However, not all hope is lost, and now is not the time to start cutting down damaged trees. Trees are incredibly adaptive and many are likely to be able to survive needle drop and losing branches associated with the sudden freeze. Even if the needles on the tree are totally brown, it may not be dead. Checking the terminal buds to make sure they are tender and not dried out is one sign that the tree will push new healthy needles in the spring.

There are some cultural practices and remedies that you can do to aid in the bounce-back of certain trees:

Watering. Applying water to the base of trees isn’t just a practice for the summer months. Water is often scarce in our dry, Front Range conditions (note: 12 inches of snow is equivalent to roughly 1 inch of water for trees). Because evergreen trees transpire (lose water through their needles) year round, they have greater water needs through the winter than deciduous trees. A great way to help reduce stress is to provide supplemental water once a month in the winter. When the soil isn’t frozen, stick a screwdriver into the soil around the tree and gauge the resistance of the soil to the screwdriver. If it goes in easily, your soil is probably saturated enough. But if it’s difficult to push it into the soil, its probably a good idea to get out the gardening hose. You can soak the soil by letting water run on the root zone of the tree at a slow rate so that it is absorbed into the soil and not running off. It might be wise to let the hose run for about 20 minutes or so on four different sides of the tree. Make sure to select days above freezing to water, and the warmer the better. If this is too much work, you can also hire an arborist or landscaper to provide this service.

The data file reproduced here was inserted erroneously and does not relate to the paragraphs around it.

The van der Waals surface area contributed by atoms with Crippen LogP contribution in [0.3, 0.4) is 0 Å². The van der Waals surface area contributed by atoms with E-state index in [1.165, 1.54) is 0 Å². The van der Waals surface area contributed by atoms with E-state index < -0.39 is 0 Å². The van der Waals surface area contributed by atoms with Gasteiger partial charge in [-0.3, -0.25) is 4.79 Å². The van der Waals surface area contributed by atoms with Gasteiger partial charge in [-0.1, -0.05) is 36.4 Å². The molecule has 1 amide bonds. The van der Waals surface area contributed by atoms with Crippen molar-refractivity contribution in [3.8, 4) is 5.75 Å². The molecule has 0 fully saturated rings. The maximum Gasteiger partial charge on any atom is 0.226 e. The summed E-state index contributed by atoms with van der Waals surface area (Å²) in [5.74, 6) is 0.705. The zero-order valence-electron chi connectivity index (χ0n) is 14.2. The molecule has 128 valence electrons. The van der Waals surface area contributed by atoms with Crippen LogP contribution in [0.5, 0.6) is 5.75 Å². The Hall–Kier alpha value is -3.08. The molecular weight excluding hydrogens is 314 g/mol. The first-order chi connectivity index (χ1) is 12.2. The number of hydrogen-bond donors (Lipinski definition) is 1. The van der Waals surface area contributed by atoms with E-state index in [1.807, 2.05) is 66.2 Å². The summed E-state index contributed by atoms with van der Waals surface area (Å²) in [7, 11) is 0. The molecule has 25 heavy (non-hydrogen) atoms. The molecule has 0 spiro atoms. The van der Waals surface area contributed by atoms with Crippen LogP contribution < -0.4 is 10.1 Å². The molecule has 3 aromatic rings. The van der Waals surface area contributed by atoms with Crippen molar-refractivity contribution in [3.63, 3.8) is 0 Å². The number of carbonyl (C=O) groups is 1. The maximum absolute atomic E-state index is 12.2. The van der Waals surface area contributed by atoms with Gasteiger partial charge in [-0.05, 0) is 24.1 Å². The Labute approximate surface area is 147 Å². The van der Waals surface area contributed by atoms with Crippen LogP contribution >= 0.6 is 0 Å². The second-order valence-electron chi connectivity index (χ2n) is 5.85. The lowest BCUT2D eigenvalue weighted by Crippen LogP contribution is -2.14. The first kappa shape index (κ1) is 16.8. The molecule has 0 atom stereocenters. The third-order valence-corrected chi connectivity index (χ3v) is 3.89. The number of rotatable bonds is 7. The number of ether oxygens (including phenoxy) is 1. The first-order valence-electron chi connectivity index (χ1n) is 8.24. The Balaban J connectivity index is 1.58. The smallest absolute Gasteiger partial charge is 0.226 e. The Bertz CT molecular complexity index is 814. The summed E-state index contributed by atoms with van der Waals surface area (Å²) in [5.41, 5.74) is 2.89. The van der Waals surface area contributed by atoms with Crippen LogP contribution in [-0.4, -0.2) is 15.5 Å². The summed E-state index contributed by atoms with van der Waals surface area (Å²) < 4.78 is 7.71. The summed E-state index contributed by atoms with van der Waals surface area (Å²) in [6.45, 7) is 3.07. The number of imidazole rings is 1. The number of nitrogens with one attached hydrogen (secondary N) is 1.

Full canopy browning of small Pine, Niwot Elementary School. (Josh-Morin)
Full canopy browning of small Pine, Niwot Elementary School. (Josh-Morin)

Anti-desiccant spray. This treatment will help preserve water in evergreens, preventing them from losing moisture through their needles. This is a great winterizing practice and is often recommended for newer plantings, trees in dry soils, locations exposed to winds, and trees in new subdivisions. This is a practice that should be performed by a professional arborist.